These days, most cafés and coffee shops have abundant menus, brimming over with mouth-watering coffee drinks made using commercial coffee machines. This comes as no surprise.
Over the years, the coffee industry has boomed. Statistics tell us that more than 20 billion pounds in weight of coffee is produced every year across the globe – that equates to around $55 billion! This means that the focus is very much on having the right equipment to deliver customers with the best quality milk-based coffee drinks.
The history of milk coffee
Coffee has come a long way from its origins in 15th century Arabia when it was enjoyed black and strong. Of course, while black coffee has always had its place and Espresso is still a global favourite, we can thank the Capuchin friars in the 1600’s for the name of the drink that’s still so popular today. The Capuchin friars were responsible for “Cappuccino” due to their robes resembling a coffee drink with frothy milk on top.
There are lots of different variations of the story, some people say that one of the monks actually drank a bitter black coffee and added frothy cream on top to change the flavour. At the same time, other countries were also starting to add milk to their coffee but it didn’t have that “frothy” texture created by blending air with milk (which was done by hand).
The milk coffee revolution today
It’s fair to say that over the past forty years, there’s been a revolution in the coffee industry. While at home, people added milk to their coffee and coffee with milk was available in restaurants, the start of “novelty” coffee drinks was in the 1980’s. The Latte, created in the USA, immediately gained a cult following as did the Café au Lait in Europe.
It wasn’t just a case of adding milk to coffee. There was much more to creating fabulous flavour and texture. Much of that was in preparing the frothiness, but commercial milk steamers weren’t available yet, and the work was done by hand with a steam wand. Even nowadays, much milk frothing is done by hand using a steam wand, which takes time.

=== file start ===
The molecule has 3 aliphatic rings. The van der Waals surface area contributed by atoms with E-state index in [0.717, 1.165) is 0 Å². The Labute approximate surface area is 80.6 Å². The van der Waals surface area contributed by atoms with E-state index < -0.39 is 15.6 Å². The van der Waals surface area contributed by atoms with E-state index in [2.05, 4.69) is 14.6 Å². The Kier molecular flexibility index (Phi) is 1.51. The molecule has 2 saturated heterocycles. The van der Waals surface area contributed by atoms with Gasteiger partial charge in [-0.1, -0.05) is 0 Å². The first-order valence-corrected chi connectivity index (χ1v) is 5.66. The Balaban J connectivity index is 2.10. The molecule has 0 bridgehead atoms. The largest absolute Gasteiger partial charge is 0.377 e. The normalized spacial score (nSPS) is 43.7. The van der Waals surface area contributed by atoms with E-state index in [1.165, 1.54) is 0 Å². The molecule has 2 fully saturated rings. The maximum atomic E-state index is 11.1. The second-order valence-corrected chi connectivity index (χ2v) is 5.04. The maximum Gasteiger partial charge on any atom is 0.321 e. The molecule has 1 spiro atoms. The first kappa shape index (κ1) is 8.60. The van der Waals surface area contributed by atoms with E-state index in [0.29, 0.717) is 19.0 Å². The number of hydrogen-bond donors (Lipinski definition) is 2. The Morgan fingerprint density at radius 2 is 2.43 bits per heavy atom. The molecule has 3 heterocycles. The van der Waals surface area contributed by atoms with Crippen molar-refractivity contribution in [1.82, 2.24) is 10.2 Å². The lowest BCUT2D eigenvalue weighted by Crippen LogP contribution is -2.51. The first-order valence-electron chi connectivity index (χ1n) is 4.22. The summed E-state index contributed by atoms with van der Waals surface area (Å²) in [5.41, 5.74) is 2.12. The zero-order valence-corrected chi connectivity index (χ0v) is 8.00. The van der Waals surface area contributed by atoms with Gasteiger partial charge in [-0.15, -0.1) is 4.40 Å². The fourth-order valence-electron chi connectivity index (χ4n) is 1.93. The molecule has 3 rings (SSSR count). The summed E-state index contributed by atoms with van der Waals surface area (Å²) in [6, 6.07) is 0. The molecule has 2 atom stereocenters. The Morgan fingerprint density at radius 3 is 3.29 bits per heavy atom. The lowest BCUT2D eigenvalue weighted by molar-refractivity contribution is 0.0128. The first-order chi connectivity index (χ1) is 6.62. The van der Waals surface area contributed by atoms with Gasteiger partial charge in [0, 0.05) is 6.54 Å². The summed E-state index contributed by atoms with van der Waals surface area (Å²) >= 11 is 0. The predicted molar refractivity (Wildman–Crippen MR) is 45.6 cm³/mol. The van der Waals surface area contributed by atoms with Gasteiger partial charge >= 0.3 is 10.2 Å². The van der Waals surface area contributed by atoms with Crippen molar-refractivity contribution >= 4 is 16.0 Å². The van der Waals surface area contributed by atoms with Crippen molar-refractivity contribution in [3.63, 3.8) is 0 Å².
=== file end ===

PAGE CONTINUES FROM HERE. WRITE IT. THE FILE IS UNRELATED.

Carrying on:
Frothing milk coffee drinks by hand is labour-intensive
Today, when you Google the top coffee drinks, there’s a common theme. The types that consistently make the top ten include the Latte, Cappuccino, Macchiato, Americano and Flat White, followed by Espresso. In the hospitality industry, to get these drinks perfected quickly, commercial milk frother machines are essential, especially as frothing by hand is labour-intensive.
Demand for commercial milk foamers is soaring
With quite a few statistics available, demand for milk-based coffee drinks is hugely on the rise which means that demand for professional milk foamers is also soaring. In some countries, milk coffee drinks amount to 60% or more of coffee drinks sold. In Australia, almost 70% of all coffees bought by consumers are Lattes, Flat Whites etc.
Coffee drinkers in the UK are more likely to opt for a milk-based coffee drink than an Espresso (source) and according to this, Americans drank over 67 million Lattes during the period 2017/2018 (source). All of these facts mean that hospitality owners are better equipped with commercial milk frothers rather than managing with manual steaming wands. Professional equipment speeds up and delivers orders far quicker than hand-frothing.
10 popular milk coffee drinks
It’s worth mentioning that milk-based drinks are more profitable for coffee shops, hotels and restaurants because they have higher margins, but what are the most popular milk-based coffee drinks?
- Caffe Latte: Espresso coffee drink with steamed milk.
- Caffe Mocha: This drink is made with chocolate, whipped cream, Espresso and steamed milk.
- Café au Lait: The French favourite is made with dark coffee and warm milk.